Differentiate between public policy and public opinion.
Public policy: the sum of the governments goals and actions made in response to public issues.
Public opinion: opinions held by the public that the government responds to through the development of public policy..
Explain the modern implications of the terms liberal and conservative.
Liberal- usually seeks more government action in society to change political, economic, and social status quo.
Conservative-usually seeks non-bureaucratic solutions to societal, political, and economic issues; reluctant to expand government authority.
Identify and differentiate the 2 broad categories of public policy.
1. Domestic policy: policy regarding economy, law, education, health, energy, environment, and civil liberties.
2. Foreign policy: policy regarding diplomacy, trade relations, and war.
Identify the 4 stages by which public policy develops.
1. identify the issue
2. set the agenda
3. formulate a policy
4. implement and evaluate
Define opinion polls. What conditions could compromise the reliability of opinion polls?
1. Opinion polls- surveys of public thought on particular subjects,
2. Failure to gain a representative example; failure to take current polls; unprofessional polling conditions; poor wording of the questions.
Why must politicians be wary of public opinion?
Because public opinions may change quickly and may be based on incorrect information.
Define interest group and identify it by another name.
Interest group-- a group of people who share a similar opinion about a political issue or group of issues and who unite in an organization to further their views.
Also called pressure groups.
Distinguish the 5 different types of interest groups and give examples of each.
1. Economic- Chamber of Commerce, National Federation of Independent Businesses, ABA.
2. Social- AARP, Greenpeace, Sierra Club
3. Single interest- National right to life, NRA
4. Religious/ideological- Moral Majority, Christian Coalition, FACT
5. Civic- Le
What types of activities may interest groups use to influence public policy?
Lobbying, public persuasion using media or direct mailing; campaign involvement (especially through PACs and court action); phone calls.
Define lobbying and explain how interest groups use this activity.
Lobbying- an attempt to influence public officials.
Interest groups use professional lobbyists who gather information to present to lawmakers and also provide meals, trips, honorariums, and other incentives to influence lawmakers' votes.
What effect do PACs have on congressional elections?
They give money and campaign support to congressional candidates; their large contributions to the campaigns of incumbents discourage challengers.
Identify Amicus Curiae
Friend of the Court"; an individual or group that testifies or files legal briefs (amicus curiae brief) as a friend of the court to influence the court's decision.
Identify the different forms of media that shape public opinion. What is the term used to describe them all?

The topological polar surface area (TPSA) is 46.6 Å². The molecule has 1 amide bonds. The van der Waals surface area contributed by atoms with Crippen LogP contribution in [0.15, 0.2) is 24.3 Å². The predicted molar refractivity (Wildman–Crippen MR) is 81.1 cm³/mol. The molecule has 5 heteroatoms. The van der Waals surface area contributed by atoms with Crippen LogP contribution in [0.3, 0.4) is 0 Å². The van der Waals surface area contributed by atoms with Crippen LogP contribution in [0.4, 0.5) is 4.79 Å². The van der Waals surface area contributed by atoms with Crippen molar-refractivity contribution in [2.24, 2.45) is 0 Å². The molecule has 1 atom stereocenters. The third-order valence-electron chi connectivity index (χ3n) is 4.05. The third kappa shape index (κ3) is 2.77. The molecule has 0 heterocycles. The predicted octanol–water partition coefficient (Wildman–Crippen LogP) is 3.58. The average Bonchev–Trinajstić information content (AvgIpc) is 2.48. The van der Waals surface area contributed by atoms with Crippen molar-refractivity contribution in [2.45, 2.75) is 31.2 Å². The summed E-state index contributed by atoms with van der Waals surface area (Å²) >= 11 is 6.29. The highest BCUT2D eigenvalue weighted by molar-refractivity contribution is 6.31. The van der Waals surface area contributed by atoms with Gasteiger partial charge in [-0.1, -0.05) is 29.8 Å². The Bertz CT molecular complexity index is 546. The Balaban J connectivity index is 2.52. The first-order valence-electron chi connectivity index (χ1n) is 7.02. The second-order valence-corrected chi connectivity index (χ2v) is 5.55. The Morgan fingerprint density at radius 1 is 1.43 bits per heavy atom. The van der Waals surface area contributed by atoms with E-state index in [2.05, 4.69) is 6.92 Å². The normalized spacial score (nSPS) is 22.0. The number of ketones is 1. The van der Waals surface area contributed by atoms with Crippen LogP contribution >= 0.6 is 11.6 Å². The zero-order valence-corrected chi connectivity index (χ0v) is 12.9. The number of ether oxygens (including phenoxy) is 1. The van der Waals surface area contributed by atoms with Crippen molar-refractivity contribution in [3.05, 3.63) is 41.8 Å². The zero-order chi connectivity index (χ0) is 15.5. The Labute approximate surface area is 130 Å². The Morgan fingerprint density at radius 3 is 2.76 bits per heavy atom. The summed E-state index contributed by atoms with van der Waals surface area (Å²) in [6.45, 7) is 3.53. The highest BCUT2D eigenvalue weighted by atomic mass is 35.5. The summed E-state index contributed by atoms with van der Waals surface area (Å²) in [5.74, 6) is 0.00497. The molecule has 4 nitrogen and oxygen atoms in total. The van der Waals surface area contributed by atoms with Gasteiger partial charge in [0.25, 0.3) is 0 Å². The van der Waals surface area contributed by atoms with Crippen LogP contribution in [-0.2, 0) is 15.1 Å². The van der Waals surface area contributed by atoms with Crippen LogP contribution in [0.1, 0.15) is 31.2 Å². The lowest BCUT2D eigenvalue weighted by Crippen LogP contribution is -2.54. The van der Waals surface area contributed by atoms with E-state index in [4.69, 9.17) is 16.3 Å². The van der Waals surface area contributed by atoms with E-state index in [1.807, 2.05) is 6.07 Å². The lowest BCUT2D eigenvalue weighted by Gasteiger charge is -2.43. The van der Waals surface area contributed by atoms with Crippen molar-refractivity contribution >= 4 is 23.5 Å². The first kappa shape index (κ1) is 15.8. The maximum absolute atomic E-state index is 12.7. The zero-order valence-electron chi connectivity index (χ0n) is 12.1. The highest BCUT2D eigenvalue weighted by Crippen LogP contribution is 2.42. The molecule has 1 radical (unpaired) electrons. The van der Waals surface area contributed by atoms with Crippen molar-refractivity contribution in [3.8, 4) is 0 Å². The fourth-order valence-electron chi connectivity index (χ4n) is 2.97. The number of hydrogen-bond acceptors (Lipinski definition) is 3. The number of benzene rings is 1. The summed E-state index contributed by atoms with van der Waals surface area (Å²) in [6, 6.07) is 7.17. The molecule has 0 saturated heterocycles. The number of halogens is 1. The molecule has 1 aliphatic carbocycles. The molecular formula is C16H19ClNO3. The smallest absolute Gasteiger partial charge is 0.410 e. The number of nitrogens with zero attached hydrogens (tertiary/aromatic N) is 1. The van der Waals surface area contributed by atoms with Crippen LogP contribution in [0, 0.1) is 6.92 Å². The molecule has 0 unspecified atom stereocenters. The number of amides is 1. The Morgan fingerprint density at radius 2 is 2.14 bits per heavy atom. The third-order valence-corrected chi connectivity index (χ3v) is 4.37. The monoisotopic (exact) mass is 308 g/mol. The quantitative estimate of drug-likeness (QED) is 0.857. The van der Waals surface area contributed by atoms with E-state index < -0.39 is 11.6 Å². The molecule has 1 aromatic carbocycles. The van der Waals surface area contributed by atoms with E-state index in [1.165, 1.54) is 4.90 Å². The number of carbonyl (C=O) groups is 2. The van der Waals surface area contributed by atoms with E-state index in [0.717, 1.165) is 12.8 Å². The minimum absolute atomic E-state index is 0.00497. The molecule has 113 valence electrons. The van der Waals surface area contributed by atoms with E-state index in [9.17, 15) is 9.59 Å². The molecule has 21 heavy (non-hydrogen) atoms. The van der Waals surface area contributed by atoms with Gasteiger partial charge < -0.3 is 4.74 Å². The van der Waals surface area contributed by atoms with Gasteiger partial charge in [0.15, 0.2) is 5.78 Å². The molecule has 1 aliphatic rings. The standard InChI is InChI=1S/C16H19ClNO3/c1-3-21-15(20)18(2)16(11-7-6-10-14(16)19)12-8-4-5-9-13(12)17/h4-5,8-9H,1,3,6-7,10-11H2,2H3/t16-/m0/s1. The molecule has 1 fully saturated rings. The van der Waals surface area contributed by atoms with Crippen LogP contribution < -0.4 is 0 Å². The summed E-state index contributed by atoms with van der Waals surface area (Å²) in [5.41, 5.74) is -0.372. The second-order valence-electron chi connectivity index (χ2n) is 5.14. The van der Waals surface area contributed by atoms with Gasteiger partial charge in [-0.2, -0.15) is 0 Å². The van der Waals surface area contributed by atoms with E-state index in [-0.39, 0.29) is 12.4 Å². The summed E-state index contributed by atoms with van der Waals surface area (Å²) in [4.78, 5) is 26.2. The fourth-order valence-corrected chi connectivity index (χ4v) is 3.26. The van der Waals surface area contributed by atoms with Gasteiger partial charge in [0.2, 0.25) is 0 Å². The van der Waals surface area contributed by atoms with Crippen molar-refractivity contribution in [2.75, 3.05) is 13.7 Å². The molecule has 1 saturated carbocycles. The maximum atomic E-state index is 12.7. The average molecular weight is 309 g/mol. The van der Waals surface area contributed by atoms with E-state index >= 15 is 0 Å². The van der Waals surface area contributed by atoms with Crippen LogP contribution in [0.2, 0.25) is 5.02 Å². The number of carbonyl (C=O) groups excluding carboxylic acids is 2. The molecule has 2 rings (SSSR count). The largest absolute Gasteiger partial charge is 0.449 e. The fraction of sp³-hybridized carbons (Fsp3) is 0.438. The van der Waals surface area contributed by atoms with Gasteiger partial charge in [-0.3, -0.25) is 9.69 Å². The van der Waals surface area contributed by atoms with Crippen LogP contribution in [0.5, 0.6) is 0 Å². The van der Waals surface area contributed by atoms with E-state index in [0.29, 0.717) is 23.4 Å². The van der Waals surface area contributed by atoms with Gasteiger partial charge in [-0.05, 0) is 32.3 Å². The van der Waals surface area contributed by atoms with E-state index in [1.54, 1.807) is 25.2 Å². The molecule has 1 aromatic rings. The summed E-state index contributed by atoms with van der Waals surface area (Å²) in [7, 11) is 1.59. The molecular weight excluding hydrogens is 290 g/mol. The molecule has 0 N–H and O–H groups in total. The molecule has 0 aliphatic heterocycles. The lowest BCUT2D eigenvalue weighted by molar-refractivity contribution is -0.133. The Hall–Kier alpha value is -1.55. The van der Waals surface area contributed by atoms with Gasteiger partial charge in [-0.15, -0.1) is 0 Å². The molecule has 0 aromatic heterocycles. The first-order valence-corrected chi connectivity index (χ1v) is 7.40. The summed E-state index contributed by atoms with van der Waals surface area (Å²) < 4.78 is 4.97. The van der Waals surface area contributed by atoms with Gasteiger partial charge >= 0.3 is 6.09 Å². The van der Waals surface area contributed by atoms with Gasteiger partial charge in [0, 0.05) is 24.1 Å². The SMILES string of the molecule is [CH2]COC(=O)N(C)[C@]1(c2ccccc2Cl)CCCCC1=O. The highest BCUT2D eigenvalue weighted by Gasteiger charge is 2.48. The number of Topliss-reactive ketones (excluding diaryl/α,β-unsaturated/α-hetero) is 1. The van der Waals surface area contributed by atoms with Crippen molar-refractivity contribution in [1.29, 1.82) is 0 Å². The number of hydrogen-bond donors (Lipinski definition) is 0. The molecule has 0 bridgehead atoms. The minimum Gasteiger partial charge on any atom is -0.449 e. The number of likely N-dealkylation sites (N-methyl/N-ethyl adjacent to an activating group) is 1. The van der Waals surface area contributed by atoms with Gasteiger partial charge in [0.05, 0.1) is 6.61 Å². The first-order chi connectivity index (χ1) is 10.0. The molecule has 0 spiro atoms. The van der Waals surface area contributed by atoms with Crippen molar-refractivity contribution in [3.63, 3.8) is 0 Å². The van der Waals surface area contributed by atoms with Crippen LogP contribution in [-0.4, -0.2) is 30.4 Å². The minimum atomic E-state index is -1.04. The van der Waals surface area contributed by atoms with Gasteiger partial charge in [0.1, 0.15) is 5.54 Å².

Television, social media, newspapers, magazines, bill boards, radio, bumper stickers, phone calls, or direct mailings.
Identify the FOIA. What rights does it give the media?
a. Freedom of Information Act
b. It gives media broad powers to investigate files of the federal bureaucracy.
How can the media manipulate the information they relay to the public?
1. Giving certain more extensive or prominent coverage.
2. Choosing connotative words and pictures in their coverage, indicating bias.
3. Omitting stories or information.
4. Timing of their news coverage of issues.
5. Setting arbitrary expectations.
How can the media affect the course of a political campaign?
1. Giving a candidate more/less attention in the media.
2. Using favorable/unfavorable images of candidates.
3. Labeling candidates with favorable/unfavorable terms.
4. Establishing expectations for candidates and judging them accordingly.
How do political candidates use the media?
They; try to project a good image before the media; try to gain as much exposure as possible; try to use media appearances to diminish perceived negative opinions of voters.
Identify Propaganda. How can it be dangerous?
a. Propaganda- The use of techniques to manipulate information in order to persuade/influence people.
b. Dangerous-- propaganda techniques appeal to the emotions rather than to the intellect. So, it can persuade people to take irrational actions that may
the principle that the government may not suppress a story prior to its publication.
laws protecting the journalists' right to refuse to divulge the identity of a secret source.
Public opinion taken by various polling agencies as voters leave their polling place; used to predict election results.
Published false statements that damage one's reputation or character.
Verbally communicated false statements that damage one's reputation or character.
socially offensive communications not protected by the First Amendment.
Federal Communications Commission; it licenses and regulates radio and tv stations, and it can impose fines for broadcasting obscene language or images or false advertising.